According to Wikileaks. We have a new level of intrusion in our lives.
Hacked emails from the private intelligence firm Stratfor shed light on a global suspicious activity surveillance system called TrapWire that is reportedly in use in locations around the world from the London Stock Exchange to the White House. The emails, which were released yesterday by WikiLeaks, provide information on the extent and operations of a system designed to correlate suspicious activity reports and other evidence that may indicate surveillance connected with a potential terrorist attack.
A proprietary white paper produced by TrapWire, formerly called Abraxas Applications, describes the product as “a unique, predictive software system designed to detect patterns of pre-attack surveillance.” In an interview from 2005 with the Northern Virginia Technology Council, the CEO of Abraxas Corporation Richard “Hollis” Helms says the goal of TrapWire is to “collect information about people and vehicles that is more accurate than facial recognition, draw patterns, and do threat assessments of areas that may be under observation from terrorists.” Fred Burton, the former CEO of Stratfor and current vice president, describes TrapWire in an email from November 2009 as “a technology solution predicated upon behavior patterns in red zones to identify surveillance. It helps you connect the dots over time and distance.”
The TrapWire system provides the following capabilities:
• A mechanism for a facility’s personnel to record suspicious activity data in a structured format;
• A mechanism to identify and link related events following human review;
• The ability for a facility’s Chief Security Officer (CSO) to identify threat trends at his/her facility (increasing or decreasing) and to drill down into the specific event reports that generated those threats;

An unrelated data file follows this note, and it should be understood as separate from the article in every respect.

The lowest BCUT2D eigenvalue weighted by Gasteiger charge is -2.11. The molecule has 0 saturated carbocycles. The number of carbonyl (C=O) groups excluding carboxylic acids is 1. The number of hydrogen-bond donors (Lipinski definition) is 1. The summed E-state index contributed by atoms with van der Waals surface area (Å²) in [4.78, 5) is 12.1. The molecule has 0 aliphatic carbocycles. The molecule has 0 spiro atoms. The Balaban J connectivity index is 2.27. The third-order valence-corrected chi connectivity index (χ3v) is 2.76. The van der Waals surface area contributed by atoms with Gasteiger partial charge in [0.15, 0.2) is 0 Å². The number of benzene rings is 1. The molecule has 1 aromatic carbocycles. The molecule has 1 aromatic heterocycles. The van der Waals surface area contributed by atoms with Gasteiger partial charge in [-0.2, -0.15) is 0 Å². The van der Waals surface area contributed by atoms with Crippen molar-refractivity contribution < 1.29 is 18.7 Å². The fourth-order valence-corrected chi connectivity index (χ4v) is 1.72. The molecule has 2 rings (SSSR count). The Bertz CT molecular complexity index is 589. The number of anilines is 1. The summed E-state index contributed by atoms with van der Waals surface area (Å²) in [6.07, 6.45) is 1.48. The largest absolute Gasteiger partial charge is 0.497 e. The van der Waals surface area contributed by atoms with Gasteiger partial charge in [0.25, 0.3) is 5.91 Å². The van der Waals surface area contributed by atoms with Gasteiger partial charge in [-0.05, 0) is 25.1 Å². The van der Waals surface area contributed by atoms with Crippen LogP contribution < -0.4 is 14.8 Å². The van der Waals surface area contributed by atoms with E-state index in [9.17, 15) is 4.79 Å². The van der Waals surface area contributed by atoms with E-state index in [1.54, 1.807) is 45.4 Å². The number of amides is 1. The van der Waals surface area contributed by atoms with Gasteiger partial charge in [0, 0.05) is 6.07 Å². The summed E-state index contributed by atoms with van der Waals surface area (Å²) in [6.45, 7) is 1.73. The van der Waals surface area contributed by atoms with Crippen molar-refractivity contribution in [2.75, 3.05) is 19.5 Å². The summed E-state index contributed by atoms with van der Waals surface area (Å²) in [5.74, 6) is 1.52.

• Alerts to the CSO of events that do not affect the threat score but may nevertheless be of interest;
• The ability to notify a facility of a changing threat level within its industry or geographical location;
• A mechanism to correlate external events such as watch list events for suspected terrorists or stolen vehicles with other observed event data already within the system;
• The ability to correlate events occurring at different facilities by related individuals, and to notify all affected facilities of the increased threat to their facility based on this related activity;
• A mechanism to reduce the system-calculated threat level at a facility, based upon the time since the last threatening event; and
• Notifications, alerts, and possible action recommendations based on a particular site’s security plan, implemented via a set of rules that act upon event information.
From the company itself
TrapWire is a unique, predictive software system designed to detect patterns of pre-attack surveillance. As such, TrapWire represents the basis for a paradigm shift in the methodologies traditionally applied to securing critical infrastructure and personnel; a paradigm shift from the currently accepted and widely adopted philosophy of damage mitigation through increased physical security to a new and proactive approach of attack prevention through the identification and disruption of pre-attack planning and surveillance activities.
While terrorists have developed ingenious methods of attack, and have proven to be extraordinarily patient, every major attack has and will continue to require extensive pre-attack site surveillance. This type of surveillance necessitates multiple site visits over what can be prolonged periods of time. Following the Khobar Towers incident, the Downing Commission report revealed that pre-attack surveillance of the facility was conducted by a three- person team that had visited the barracks on forty (40) occasions over an eighteen (18) to twenty-one (21) month period of time. Employing standard methodology, this same team conducted similar surveillance against other US targets in the region as did Dhiren Barot when he cased and produced detailed dossiers on the Prudential Financial Center in New Jersey, Citigroup Headquarters and the New York Stock Exchange in New York, and the IMF and World Bank facilities in Washington, DC.
Big Brother is watching.